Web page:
Convertible Preference Stocks

These preference stocks come with the option to be converted to a number of ordinary shares at a pre-agreed date.

What are Mutual Funds?

Mutual funds are professionally managed investments made up of a pool of funds collected from many investors who share similar investment goals. The collected funds are invested in a number of securities such as stocks, bonds, and money market instruments. A mutual fund’s investment portfolio is managed as stated in its prospectus (a legal document that specifies all relevant information to investors including investment goals). A mutual fund is managed by a fund manager, who is a financial professional who takes investment decisions of the fund. Various types of fees should be paid in the process of investing in a mutual fund.

Purchase Fee

This is the fee charged up front by investors when acquiring shares.

Redemption Fee

Redemption Fee is charged in certain mutual funds when investors sell their shares.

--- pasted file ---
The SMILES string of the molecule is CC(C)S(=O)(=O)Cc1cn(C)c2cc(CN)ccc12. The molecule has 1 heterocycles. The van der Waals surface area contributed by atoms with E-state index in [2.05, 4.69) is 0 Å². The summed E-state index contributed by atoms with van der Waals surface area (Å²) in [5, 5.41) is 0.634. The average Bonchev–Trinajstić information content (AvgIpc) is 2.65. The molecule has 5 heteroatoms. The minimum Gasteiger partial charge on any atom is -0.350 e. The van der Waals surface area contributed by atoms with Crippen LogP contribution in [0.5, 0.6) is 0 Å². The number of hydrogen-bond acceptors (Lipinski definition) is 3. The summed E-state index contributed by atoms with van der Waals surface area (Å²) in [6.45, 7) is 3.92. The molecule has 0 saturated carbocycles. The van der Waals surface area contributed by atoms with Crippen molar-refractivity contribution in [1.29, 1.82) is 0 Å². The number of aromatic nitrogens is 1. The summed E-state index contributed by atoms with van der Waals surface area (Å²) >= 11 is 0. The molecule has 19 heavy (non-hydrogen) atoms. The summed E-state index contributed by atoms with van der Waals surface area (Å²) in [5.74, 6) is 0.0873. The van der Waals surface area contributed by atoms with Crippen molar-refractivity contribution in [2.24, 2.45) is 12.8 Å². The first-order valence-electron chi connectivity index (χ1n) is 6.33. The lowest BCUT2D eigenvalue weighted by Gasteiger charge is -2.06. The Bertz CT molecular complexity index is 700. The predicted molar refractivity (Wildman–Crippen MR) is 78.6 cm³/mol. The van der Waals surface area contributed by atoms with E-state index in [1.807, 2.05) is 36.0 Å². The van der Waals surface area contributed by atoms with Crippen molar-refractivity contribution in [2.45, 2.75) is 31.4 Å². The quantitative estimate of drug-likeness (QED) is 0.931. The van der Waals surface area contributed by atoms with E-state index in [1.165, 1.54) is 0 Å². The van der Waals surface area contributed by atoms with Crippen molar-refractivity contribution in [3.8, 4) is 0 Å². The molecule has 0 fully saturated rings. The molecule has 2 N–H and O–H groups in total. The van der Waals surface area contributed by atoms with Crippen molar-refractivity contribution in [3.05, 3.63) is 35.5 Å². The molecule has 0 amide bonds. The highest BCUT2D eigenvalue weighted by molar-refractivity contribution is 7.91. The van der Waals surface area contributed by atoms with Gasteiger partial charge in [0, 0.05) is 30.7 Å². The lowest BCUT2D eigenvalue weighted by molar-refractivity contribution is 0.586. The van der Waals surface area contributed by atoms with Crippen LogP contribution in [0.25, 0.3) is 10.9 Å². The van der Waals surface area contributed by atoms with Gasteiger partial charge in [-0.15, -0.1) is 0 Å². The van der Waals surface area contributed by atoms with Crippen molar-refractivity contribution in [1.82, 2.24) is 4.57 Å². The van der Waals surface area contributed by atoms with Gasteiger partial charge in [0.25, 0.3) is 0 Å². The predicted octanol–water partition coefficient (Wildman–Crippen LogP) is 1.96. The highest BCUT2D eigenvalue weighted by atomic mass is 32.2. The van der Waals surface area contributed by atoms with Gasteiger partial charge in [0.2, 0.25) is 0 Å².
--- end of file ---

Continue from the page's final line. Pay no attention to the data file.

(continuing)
Performance Fee

Performance fee is payable to the fund manager when the fund generates positive results.

Investors can purchase units of mutual funds (also referred to as mutual fund shares), which is similar to ordinary shares. However, unlike in shares, the trading does not occur through an exchange and the units are purchased directly from the fund. Shares are redeemable and can be sold back to the fund any time the shareholder wish. Price per share of a fund is named as the Net Asset Value (NAV). Similar to stocks, dividends and capital gains are also receivable by shareholders in a mutual fund.

Figure 02: Mutual Fund sales growth from 2004-2013.

What are the Similarities Between Stocks and Mutual Funds?